Warmer temperatures motivate and promote amateur astronomy in this marvellous northern land in which we live.
For example, my favourite in-town observing site is the Miles Canyon Lookout Point. This remarkable observing site is opened by the City of Whitehorse on the first weekend of May, just a few weeks before the sun is up all the time.
Doesn’t seem fair does it?
So what makes this lookout point such a great observing site? Like all things great, observing sites included, there are criteria, or lists of preferences that make observing a much more rewarding experience, while keeping the aggravation level to a minimum.
The canyon lookout point has many of these most desirable points, starting with a reasonably short, 10-minute drive from home.
A large clearing with an unobstructed view to the south, and any city lights are shielded by a wall of trees to the north, as we are usually surfing the great southern regions of the night skies.
Saturday night arrives and we are ready for the “Miles Canyon Experience”.
Arriving at the canyon lookout point shortly after 10:30pm might have been a little presumptuous, as the first star was not visible until midnight.
I was, however, treated to a rather beautiful Yukon sunset, with a couple of ducks flying across the crescent moon, my reward for arriving early.
It is now about 1:00am. All the gear is set up, aligned, tested and ready to go. Wow! “So many stars and so little time” Where to begin?
Starting with a quick view of Saturn, just to get a sense of the quality of air and the night sky transparency, consumed the next 20 minutes.
Having a tracking mount that will follow objects across the sky really helps for high-power critical focus.
Also having a 14-inch reflector, and a little high-quality refractor set up allows you to see the planet at high power for detailed views of Saturn’s rings and moons, while low-power views present Saturn nestled in the local field of stars. All you have to do is walk from scope to scope and enjoy the sights.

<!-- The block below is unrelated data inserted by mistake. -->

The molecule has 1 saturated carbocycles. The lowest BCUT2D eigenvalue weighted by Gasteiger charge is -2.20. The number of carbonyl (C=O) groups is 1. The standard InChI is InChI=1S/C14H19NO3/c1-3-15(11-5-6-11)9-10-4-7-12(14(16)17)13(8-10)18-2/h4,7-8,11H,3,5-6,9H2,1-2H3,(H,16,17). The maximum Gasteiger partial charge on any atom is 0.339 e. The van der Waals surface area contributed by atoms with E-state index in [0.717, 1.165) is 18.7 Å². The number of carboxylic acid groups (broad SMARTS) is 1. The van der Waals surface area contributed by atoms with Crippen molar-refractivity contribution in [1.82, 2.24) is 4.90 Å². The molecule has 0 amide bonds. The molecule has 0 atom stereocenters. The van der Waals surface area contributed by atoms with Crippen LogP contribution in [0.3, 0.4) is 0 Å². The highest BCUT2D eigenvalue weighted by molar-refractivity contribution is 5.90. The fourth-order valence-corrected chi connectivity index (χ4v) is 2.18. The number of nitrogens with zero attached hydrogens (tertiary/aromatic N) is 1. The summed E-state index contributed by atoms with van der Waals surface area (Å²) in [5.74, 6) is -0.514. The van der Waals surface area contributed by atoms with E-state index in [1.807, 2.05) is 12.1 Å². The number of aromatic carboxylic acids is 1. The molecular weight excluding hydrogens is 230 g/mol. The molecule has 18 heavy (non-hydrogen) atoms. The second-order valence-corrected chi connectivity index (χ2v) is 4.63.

The crescent moon was up in the night sky for a few hours before descending below the horizon. This gave me a chance to try out some new camera tricks using a 76-mm Borg refractor and my trusty Canon 50D digital camera.
This time we are using a reasonably heavy duty camera tripod. Though the moon was not in the highest in the sky, it still made for a premium target for such a small setup.
After the moon had set it was time to go visit all my favourite cosmic tourist destinations like the Ring Nebula, and the Hercules Globular Cluster.
Next off to the constellation of Cygnus, with the Milky Way running through it like a great river of stars. Star clusters and chains abound here. This is a super rich region of space that anyone with a humble pair of binoculars can enjoy.
With three telescopes and two pairs of binoculars, it is impossible to drag yourself away from exploring this beautiful region of space.
After an hour or so of exploring the Veil Nebula and Dumbbell Nebula, I cruised across to visit an old friend, the Coathanger Cluster.
This cluster of stars gets its name because it looks like an upside down coat hanger floating in space. Easily seen in binoculars, it is also very easy to photograph.
Next, it is over to the Virgo Cluster of galaxies. Once again I was not to be disappointed. By this time it was around 2:30 in the morning and the sky seemed to be at its darkest, presenting the most detail and contrast possible at the eyepiece.
There are so many galaxies visible in the eyepiece at one time, that you can easily get lost. This makes for great explorations into new regions of space for the amateur astronomer – quite exhilarating, if I don’t mind saying so myself.
Time check reveals that it is a little after 3:00am and the horizon is staring to brighten with the eventual oncoming of our own local star.
No visible morning planets, so I might as well begin the arduous task of packing up and heading home.
With the onslaught of summer and little or no dark skies, what is a northern astronomer to do? Keep an eye out for planets and the moon, as they are bright enough to be seen at dusk and dawn.
The other option is to head down south and attend a Star Party. Several local astronomers, myself included, are heading down to the Mount Kobau Star Party, outside of Osoyoos, BC.
And the best option is to explore solar viewing. The sun is always there, easy to find and, and with today’s technology, equipment is very inexpensive.
Have a great summer and we will see you in September for more great cosmic journeys of exploration in those amazing Yukon Night Skies.
James “Deep Sky” Cackette can be reached at firstname.lastname@example.org or on Facebook at Yukon Night Skies.
James “Deep Sky” Cackette can be reached at email@example.com. See his photo adventures on Facebook at Yukon Night Skies.